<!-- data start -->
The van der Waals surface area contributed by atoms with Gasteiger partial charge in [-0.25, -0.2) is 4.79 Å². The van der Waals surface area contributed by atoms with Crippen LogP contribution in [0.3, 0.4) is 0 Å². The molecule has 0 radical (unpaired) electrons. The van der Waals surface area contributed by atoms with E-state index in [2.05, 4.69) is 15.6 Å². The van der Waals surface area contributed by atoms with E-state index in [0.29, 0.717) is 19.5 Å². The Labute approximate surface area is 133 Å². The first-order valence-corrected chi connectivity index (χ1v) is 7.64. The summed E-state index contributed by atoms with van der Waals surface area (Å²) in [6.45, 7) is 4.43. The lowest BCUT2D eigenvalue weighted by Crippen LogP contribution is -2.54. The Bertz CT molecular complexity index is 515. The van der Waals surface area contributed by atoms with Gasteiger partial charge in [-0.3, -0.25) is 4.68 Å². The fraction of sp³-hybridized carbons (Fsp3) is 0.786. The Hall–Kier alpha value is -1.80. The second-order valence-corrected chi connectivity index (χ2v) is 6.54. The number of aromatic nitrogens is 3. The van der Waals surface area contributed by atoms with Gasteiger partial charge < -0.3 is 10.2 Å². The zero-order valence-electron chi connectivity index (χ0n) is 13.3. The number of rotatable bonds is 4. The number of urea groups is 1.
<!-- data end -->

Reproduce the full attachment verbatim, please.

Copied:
The van der Waals surface area contributed by atoms with Gasteiger partial charge in [-0.25, -0.2) is 4.79 Å². The van der Waals surface area contributed by atoms with Crippen LogP contribution in [0.3, 0.4) is 0 Å². The molecule has 0 radical (unpaired) electrons. The van der Waals surface area contributed by atoms with E-state index in [2.05, 4.69) is 15.6 Å². The van der Waals surface area contributed by atoms with E-state index in [0.29, 0.717) is 19.5 Å². The Labute approximate surface area is 133 Å². The first-order valence-corrected chi connectivity index (χ1v) is 7.64. The summed E-state index contributed by atoms with van der Waals surface area (Å²) in [6.45, 7) is 4.43. The lowest BCUT2D eigenvalue weighted by Crippen LogP contribution is -2.54. The Bertz CT molecular complexity index is 515. The van der Waals surface area contributed by atoms with Gasteiger partial charge in [-0.3, -0.25) is 4.68 Å². The fraction of sp³-hybridized carbons (Fsp3) is 0.786. The Hall–Kier alpha value is -1.80. The second-order valence-corrected chi connectivity index (χ2v) is 6.54. The number of aromatic nitrogens is 3. The van der Waals surface area contributed by atoms with Gasteiger partial charge < -0.3 is 10.2 Å². The zero-order valence-electron chi connectivity index (χ0n) is 13.3. The number of rotatable bonds is 4. The number of urea groups is 1.